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Food Allergies

What Causes Food Allergy?

Last updated on:
22/03/2012

Contributing Author: Guy Slowik FRCS

Food allergies occur when the immune system mounts an attack on certain proteins in certain foods. The substances in the food that trigger this immune-system response are called allergens.

The immune system is a complex network of cells and molecules that help defend the body against foreign substances. When a properly functioning immune system detects a foreign substance, it responds to this threat by producing proteins called antibodies against the invaders. The antibodies will recognize and attack this foreign substance when they next encounter it. This "battle" is what causes the allergy symptoms.

In food allergy:

  • The immune system mistakenly sees a harmless substance in the food as harmful, and churns out antibodies-known as immunoglobulin E (IgE) - to attack it.
  • These antibodies will circulate in the blood, attached to special cells called mast cells, which are part of the immune system. This occurs in order to protect against future invasion by that substance.
  • The next time a person eats that food, the substance to which he is allergic (the allergen) enters the body, and attaches to the IgE on mast cells.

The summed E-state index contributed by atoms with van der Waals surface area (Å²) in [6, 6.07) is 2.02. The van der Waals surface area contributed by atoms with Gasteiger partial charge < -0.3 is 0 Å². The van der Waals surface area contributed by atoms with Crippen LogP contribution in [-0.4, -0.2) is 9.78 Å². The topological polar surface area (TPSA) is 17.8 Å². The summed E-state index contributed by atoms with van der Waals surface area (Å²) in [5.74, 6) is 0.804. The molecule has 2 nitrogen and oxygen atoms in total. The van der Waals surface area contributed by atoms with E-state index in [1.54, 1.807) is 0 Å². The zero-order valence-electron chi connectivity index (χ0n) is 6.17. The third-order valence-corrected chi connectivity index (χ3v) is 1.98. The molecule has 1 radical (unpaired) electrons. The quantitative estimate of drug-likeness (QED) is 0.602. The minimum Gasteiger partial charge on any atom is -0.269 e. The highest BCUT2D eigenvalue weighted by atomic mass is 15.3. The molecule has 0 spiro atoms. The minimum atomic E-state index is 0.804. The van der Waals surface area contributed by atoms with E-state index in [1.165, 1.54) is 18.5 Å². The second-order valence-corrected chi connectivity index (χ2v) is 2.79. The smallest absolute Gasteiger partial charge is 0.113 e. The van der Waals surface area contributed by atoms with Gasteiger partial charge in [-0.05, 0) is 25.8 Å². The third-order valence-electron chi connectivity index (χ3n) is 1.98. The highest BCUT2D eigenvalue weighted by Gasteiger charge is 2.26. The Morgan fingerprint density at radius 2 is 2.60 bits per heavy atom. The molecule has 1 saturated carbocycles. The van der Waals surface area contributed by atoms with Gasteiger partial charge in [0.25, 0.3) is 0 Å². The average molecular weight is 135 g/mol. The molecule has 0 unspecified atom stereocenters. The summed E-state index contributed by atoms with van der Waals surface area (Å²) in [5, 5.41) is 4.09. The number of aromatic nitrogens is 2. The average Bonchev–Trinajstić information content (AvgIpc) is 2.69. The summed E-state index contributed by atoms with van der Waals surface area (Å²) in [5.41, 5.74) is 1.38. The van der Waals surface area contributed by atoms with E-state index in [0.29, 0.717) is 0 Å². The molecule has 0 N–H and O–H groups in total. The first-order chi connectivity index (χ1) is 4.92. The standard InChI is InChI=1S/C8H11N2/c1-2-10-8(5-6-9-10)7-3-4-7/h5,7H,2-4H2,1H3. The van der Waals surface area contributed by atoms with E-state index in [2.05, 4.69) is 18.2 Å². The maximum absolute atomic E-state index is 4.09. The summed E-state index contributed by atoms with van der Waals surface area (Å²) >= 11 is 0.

• The mast cells respond by releasing a host of powerful chemicals, including histamine, to 'protect' the body. This produces allergic symptoms.

Histamine contributes to inflammation and causes symptoms such as swelling on the skin and itching. It is responsible for the hives, or welts, that appear on the skin when a doctor tests for allergy. These hives show the presence of IgE and are one of the best indications of allergy.

Nice To Know:

Allergic symptoms can start within minutes or an hour or two after eating the food. In people who are extremely allergic to a food, merely inhaling miniscule amounts of the food or touching the food is enough to trigger a reaction. However merely touching the food rarely causes a systemic reaction. In fact, it is often quite surprising that a peanut allergic individual may get peanut butter on her skin without having a systemic reaction.

 

 
 

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From Andrew Maynard - Chair of the University of Michigan Department of Environmental Health Sciences, with help from David Faulkner - 2013 Master of Public Health graduate.